History of the Honor Code

A Student Initiative

The College of Idaho Honor Code was established in fall 2006 after decades of student effort and initiative.  Below is a basic chronology:

2003 and 2004:  Under the leadership of ASACI Presidents Akshay Kulkarni and Jordan Komoto, ASACI committees were formed to develop an Honor Code.  In each of these cases, mostly seniors were involved, and they graduated before their efforts could be completed.

2004:  Board Chair Ken Howell addressed ASACI Senate, informing them that their efforts to create an Honor Code would be respected and supported by the Trustees.

Spring, 2005:  Under the leadership of Sara Weller, ASACI President Elect, a student committee was formed for the same purpose, but this time, she included on it students from each class, in order to maintain continuity.

Spring, 2005:  The Board created the Vision and Strategy Task Force (VSTF) II.  Sara Weller and John Reuter, two of the students on the ASACI Honor Code committee, were the student representatives on VSTF II.  Upon their recommendation, the VSTF unanimously came to agree that a comprehensive Honor Code System is an important part of our vision and strategy for the College.  Their statements appear in the Vision and Student Life sections of VSTF II.

October, 2005:  VSTF II completed its work and submitted it to the Board.

October, 2005:  When the Board approved VSTF II, it created several task forces for study and implementation, including the Honor Code Task Force [HCTF](which had also been recommended in the text of VSTF II by the student representatives). The HCTF consisted primarily of students, and was Chaired by Sara Weller and Mark Smith, but also included faculty and staff.  This task force was officially created by the Board, and was charged to bring back its recommendation to the Board.  Since this task force was created by the Board, it was not under the auspices of ASACI, which caused some confusion, but HCTF believed that ASACI should be important players in the outcome since, from the very beginning, the Board created HCTF to help implement a student initiative.

Fall, 2005:  Several members of HCTF visited Davidson College (widely regarded as representing best practices among Honor Code colleges).

Winter and Spring, 2006:  HCTF presented many of its drafts to students, faculty, and staff. Student leaders held many informational meetings in McCain, in Simplot at meal times, in each Residence Hall, and with Faculty in Divisions.

Winter and Spring, 2006:  ASACI Senate was consulted at various times throughout the process, and ultimately voted to approve the Honor Code draft, with the knowledge that HCTF requested a student referendum as well.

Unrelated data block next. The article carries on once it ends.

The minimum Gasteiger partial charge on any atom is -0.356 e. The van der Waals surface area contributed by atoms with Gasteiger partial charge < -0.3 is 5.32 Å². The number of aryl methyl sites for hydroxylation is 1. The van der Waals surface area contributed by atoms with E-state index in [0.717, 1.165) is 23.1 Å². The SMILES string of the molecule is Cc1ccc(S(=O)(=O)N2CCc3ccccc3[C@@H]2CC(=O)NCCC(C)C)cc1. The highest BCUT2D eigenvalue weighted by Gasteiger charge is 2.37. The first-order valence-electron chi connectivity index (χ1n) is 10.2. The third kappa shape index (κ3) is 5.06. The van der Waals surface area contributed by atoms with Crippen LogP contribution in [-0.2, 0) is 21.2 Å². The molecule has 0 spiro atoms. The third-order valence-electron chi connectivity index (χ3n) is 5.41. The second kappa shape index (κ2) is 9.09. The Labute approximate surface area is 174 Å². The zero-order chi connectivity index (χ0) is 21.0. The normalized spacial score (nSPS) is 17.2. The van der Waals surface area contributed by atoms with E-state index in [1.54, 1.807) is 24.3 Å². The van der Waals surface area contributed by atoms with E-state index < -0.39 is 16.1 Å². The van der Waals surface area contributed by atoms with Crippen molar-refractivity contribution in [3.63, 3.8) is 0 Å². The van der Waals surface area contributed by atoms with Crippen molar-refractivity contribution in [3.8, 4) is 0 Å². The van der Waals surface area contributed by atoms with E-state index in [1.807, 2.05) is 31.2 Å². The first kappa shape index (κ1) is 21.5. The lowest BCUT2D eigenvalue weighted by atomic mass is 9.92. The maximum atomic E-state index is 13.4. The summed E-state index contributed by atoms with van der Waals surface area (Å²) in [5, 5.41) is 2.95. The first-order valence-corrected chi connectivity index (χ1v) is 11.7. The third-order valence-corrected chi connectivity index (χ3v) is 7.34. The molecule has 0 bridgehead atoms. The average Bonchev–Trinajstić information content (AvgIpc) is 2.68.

15 May, 2006:  A student referendum approved the Honor Code.   Voter turnout was 53%, and the results were 52.25% to 46.75%.

May, 2006:  After the student referendum, ASACI President Sara Weller addressed the Faculty Assembly, asking for faculty support.  The Faculty voted, in an advisory vote for HCTF to bring to the Board, in favor of the motion that "we endorse the Honor Code in principle, but we are uncomfortable with the fact that procedural details have not been specified." In deference to the Faculty concerns about implementation, the HCTF presented a streamlined recommendation to the Board.

2 June, 2006:  Official Board approval of the Honor Code. Sara Weller, in her capacity as ASACI President and Co-Chair of HCTF, brought the official motion to the Board at its June meeting.  The Board slightly modified and approved the motion. The final approval was presented to the Campus Community in the June, 12 letter from President Hoover. The Board decision called on the College to begin initial implementation by “signing and pledging” in fall, 2006, and by creating an Honor Code Implementation Committee to work out the additional issues related to education and implementation, with the realization that it would take a long time to implement the Honor Code in all of its potential.  That committee would continue to have the ASACI President as Co-Chair, and students from every class as members.

Summer and Fall, 2006:  During Summer Orientation and McCall Orientation, incoming students were informed about the code, what it means, and why it was implemented.  They were also invited to become part of the process of implementation.

19 September, 2006:  The first Honor Code signing ceremony made life under the Honor Code a practical reality.